Beef Barley Stew - Prep the veggies

2)     Heat 2 tablespoons of olive oil in a heavy bottomed pot or dutch oven. When the begins to shimmer add onion and garlic and cook 4 minutes until soft. Then add the carrots and celery and cook for another 8 minutes.

Beef and Barley Stew - saute the onions and garlic

Beef and Barley Stew - saute the carrots and celery

3)     Add the beef to the pot and sauté for 5 minutes. Stir in Hungarian paprika, thyme, pepper, and salt.

Beef and Barley Stew - Brown the beef

4)     At this point there should be some browned bits forming on the bottom of the pot.  Add about half a cup of broth to deglaze the pan and use a spoon to scrape these bits off the bottom of the pot.

5)     Add the rest of the broth and the can of crushed tomatoes to the pot. Drop in the bay leaves. Add the cut green beans. Bring soup to a boil.

Beef and Barley Stew - Add the broth

6)     Once boiling, reduce heat and loosely cover the pot. I put the lid on a  bit of an angle so some of the steam can escape. Simmer for at least 1 hour, although I usually let it cook for 2 hours.

7)      About 20 minutes before serving, add hot water to pot and return soup to a boil. Add instant barley and simmer until cooked and soft.

Beef Barley Stew - stir in crushed tomatoes

8)      Serve hot with warm crusty bread and butter.

Beef and Barley Stew - finished stew 1

Kitchen Basics – Homemade Pumpkin Puree

By now you know its Autumn, if only because your blog rolls are filling with pumpkin recipes ad nauseam, and yes, I know Cork and Spoon is not exactly helping [ADD pumpkin bourbon link!]. But can you blame us addicts? Pumpkin is tasty, versatile, incredibly healthy, and comes – conveniently – pre-pureed in 15-ounce cans. Heck, I probably have 5 or 6 of them in my pantry right now for whipping up a quick batch of scones, pumpkin spätzle, or a savory pumpkin sauce.

Pumpkin and White Chocolate Scone with Tea

Pumpkin and White Chocolate
Scone with Tea

Pumpkin Spatzel with Brussels Sprouts and Parmesan

Pumpkin Spatzel with Brussels Sprouts and Parmesan

Savory Pumpkin Sauce over Pappardelle

Savory Pumpkin Sauce over Pappardelle

About once a year though, right around Halloween, I see a beautiful stack of sugar pumpkins at the farmer’s market and I convince myself that I am a fool for not making pumpkin puree from scratch. Making your own pumpkin puree for cooking and baking is surprisingly easy, here let me show you.

The first, and most important thing, is picking your pumpkin. You will want to use a sugar, or pie, pumpkin. These average about 6 to 10 inches in size,  much smaller than the pumpkins you carve for jack o’lanters. You want a pumpkin that is heavy for its size, unblemished, and free of soft spots. On average, each pound of unprepared pumpkin with its rind and seeds will yield 1 cup of puree.

Pumpkin Puree - sugar pumpkin

While pumpkin puree can be made from any cooked pumpkin flesh, whether boiled, steamed, or microwaved, but I firmly believe that roasting the pumpkins provides the best flavor and requires the least amount of work, so that is the method I am going to describe here.

Begin by cutting the pumpkin in half from stem to end. Use a spoon to scoop out the seeds and stringy center. If you are a fan of pumpkin seeds, set aside the pumpkin guts to clean and bake the seeds later.

Pumpkin Puree - halve and core pumpkin

Brush the cut sides of the pumpkin lightly with neutral flavored oil, such as vegetable or canola oil, and place cut side down on a cookie sheet lined with foil (for easy clean up).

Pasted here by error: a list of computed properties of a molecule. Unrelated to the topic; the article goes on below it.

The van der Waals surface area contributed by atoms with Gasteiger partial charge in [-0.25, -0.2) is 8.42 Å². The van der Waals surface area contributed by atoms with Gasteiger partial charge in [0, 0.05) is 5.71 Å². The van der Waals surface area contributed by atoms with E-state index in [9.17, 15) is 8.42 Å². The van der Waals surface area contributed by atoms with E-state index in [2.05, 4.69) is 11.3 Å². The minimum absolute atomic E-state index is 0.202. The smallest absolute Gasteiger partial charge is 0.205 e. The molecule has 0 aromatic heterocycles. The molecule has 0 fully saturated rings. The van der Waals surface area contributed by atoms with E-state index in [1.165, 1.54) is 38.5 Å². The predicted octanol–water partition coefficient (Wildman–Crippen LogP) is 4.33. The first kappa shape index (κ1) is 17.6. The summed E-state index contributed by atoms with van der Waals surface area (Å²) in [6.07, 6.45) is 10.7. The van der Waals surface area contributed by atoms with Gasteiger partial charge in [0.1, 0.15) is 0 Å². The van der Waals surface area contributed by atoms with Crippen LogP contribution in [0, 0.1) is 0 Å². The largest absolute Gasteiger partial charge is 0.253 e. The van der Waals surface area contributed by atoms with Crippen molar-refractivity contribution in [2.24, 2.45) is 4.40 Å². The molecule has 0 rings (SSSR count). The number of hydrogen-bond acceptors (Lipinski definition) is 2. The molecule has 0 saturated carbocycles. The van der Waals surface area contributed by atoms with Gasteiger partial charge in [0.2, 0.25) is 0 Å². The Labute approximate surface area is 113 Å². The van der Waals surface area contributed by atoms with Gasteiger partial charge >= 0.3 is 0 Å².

Pumpkin Puree - prep for roasting

Bake the pumpkin at 375ºF for 45 minutes to an hour – until a fork slides easily into the flesh of pumpkin. Remove the pumpkin from the oven and let cool until in can be easily handled without burning your hand; I usually wait an hour.

Pumpkin Puree - roasted pumpkins

Once the pumpkin is cool enough to handle, carefully scoop out the flesh. Use a blender to puree the flesh until silky smooth. Use the fresh puree with 48 hours or freeze to use later.

Pumpkin Puree - removed roasted pumpkin meat

Pumpkin Puree - finished puree 2

Pumpkin Scones

Are you tired of hearing me talk about how much I love autumn yet? I go on and on about the weather, the awesome squash and produce, and the delicious drinks I can concoct with whiskey and other spirits. I have bad news for you though, I can’t stop. I haven’t even shared a pumpkin recipe with you! It isn’t fall until I’ve bought the grocery store out of pureed pumpkin.

My favorite pumpkin recipe is a moist, rich pumpkin scone. I tasted my first pumpkin scone soon after college graduation, about 7 years ago, and I was in love. My co-worker and I even had a Monday ritual of heading to the Starbucks on the corner for a pumpkin spice latte and scones, all the while catching up on our weekend exploits.  As good as Starbucks scones were, I was never a big fan of the icing, and they were a touch too dry. So a year later I started making my own. I make my first batch sometime in the middle of September, and just keep baking them until January, maybe even February. I bake them for myself, I bake them for brunches, and even bake them for birthday or wedding gifts. I might be a touch obsessed. Become obsessed with me, make them just once and you’ll be hooked.

Pumpkin Scones

2 cups flour*
⅓ cup brown sugar
½ teaspoon ginger
½ teaspoon ground cinnamon
1 teaspoon baking powder
¼ teaspoon baking soda
¼ teaspoon salt
½ cup/ 1 stick cold unsalted butter
⅓ cup buttermilk
½ cup pumpkin puree (not pumpkin pie filling!)
1 teaspoon vanilla
⅓ cup white chocolate chips (optional)
⅓ cup chopped pecans (optional)

*You can use up to 1 cup whole wheat, any more and they become too dense. I tend to go with ¾ of a cup wheat flour, the rest unbleached white flour.

1)      Pre-heat oven to 400°F. Line a cookie sheet with parchment paper

2)      Whisk together flour, sugar, spices, baking powder, soda, and salt.

3)      Cut cold butter into small, about 1 inch, pieces, and add to flour mixture. Using a pastry cutter or two dinner knives, cut the butter into the mixture until it resembles coarse crumbs.

4)      (Optional) Stir in pecans and/or white chocolate.

5)      In a small separate bowl, mix pureed pumpkin, buttermilk, and vanilla together.

6)      Add the buttermilk mixture to the flour mixture and stir until it just comes together.

7)      Knead dough on a floured surface 6-7 times. Pat dough into a circle about 1 inch thick. Using a biscuit cutter you can cut the scones into circles or you can cut the circle into 6 or 8 triangles. This is completely a matter of preference.

8)      Brush the top of the scones with a little buttermilk and sprinkle with sugar.

9)      Bake for 20 minutes, remove from oven and let cool completely on wire rack before putting away, or serve slightly warm.

I particularly love these with my morning coffee as I get ready in the morning,or as an evening snack with chai tea.